Massacre In Newtown

As all of you, I too have been in total shock over what happened in Newtown, Connecticut yesterday. Hearing the horror of 26 people, including 20 children ages 5-10 being gunned down in cold blood is sickening. It makes it hard to be "proud" of our nation, especially considering how much this has happened.

I posted on Facebook yesterday that now is the time to talk about what we need to do. I was wrong on that. Instead Ezra hits the nail on the head:

Only with gun violence do we respond to repeated tragedies by saying that mourning is acceptable but discussing how to prevent more tragedies is not. “Too soon,” howl supporters of loose gun laws. But as others have observed, talking about how to stop mass shootings in the aftermath of a string of mass shootings isn’t “too soon.” It’s much too late.

It is much too late. The fact that 20 children will never grow up now because we are too afraid to talk about gun control, like every other modern nation has, speaks volume to the idiocy that governs this nation and helps pick our leaders.

We are hearing stories like this all too often anymore. Gun control isn't the only topic of debate though. We need to figure out what drives our people to commit such atrocities. We need to debate the mental health system of this country, the very system that started being eroded just a few short years before Columbine.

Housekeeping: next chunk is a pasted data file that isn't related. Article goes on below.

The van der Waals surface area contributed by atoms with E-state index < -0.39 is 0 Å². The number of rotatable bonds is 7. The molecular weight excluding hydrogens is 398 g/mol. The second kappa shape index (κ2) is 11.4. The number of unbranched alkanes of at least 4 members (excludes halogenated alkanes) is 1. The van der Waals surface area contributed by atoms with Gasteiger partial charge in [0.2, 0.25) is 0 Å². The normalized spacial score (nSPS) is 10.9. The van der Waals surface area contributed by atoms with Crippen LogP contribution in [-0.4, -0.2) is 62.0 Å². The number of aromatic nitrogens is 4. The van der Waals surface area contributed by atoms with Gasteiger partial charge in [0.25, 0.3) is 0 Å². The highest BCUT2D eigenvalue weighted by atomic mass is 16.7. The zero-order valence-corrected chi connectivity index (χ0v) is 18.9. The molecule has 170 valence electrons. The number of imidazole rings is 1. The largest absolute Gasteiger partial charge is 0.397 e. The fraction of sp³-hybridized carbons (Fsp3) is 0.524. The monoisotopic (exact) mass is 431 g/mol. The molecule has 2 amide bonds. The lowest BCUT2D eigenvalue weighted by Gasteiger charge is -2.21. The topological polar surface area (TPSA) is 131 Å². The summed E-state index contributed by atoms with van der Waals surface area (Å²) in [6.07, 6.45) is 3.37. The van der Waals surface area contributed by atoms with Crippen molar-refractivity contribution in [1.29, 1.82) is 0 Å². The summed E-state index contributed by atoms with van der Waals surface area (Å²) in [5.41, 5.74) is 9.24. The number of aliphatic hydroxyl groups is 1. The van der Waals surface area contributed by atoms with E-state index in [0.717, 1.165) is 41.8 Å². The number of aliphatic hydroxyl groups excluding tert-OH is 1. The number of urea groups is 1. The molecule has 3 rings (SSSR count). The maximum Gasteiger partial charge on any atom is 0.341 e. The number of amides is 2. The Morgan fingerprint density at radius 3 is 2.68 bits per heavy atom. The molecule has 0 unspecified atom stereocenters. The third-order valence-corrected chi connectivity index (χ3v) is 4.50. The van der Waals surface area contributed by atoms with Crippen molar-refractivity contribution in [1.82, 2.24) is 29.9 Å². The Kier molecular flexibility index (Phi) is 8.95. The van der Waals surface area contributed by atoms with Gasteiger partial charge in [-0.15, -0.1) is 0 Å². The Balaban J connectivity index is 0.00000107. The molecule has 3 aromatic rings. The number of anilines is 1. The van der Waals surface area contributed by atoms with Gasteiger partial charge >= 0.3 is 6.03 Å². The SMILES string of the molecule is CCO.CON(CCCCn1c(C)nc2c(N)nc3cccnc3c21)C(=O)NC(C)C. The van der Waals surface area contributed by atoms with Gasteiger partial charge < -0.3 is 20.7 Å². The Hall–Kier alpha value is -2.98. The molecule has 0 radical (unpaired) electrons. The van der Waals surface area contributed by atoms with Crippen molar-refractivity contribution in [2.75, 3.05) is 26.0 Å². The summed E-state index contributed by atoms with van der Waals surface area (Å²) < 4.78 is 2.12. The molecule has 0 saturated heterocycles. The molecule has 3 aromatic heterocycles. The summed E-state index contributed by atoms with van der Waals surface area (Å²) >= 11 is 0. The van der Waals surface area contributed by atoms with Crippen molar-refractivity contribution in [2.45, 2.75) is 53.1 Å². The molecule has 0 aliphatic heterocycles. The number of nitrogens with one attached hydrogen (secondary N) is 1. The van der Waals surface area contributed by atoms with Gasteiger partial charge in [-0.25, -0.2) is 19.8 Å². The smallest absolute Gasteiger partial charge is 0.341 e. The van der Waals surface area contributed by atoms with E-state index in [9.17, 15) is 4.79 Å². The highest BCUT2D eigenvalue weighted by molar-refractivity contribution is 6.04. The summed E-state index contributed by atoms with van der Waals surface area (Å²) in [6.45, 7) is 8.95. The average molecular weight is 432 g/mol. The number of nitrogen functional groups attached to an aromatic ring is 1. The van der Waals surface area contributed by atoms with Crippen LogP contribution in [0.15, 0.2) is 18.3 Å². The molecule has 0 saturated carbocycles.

What indicators do we miss on these people? In a time when most of our thoughts and views are expressed openly in social media, how is it that we don't see things like this coming?

This part of the discussion is every bit as important as the issue of gun control. Even if the shooter, Adam Lanza, was deemed to unstable to own a gun, it wouldn't have changed this since he didn't own a gun. Instead he stole the guns from his mother, right before shooting her.

What we need to do is bring together everyone, leaving out the extremists on all sides. We need to open up a national discussion on these issues and try to figure out a way to prevent future ones. We will never rid ourselves of such tragedy, but if we can reduce the number of incidents then the work, arguments and headaches are beyond being worth is.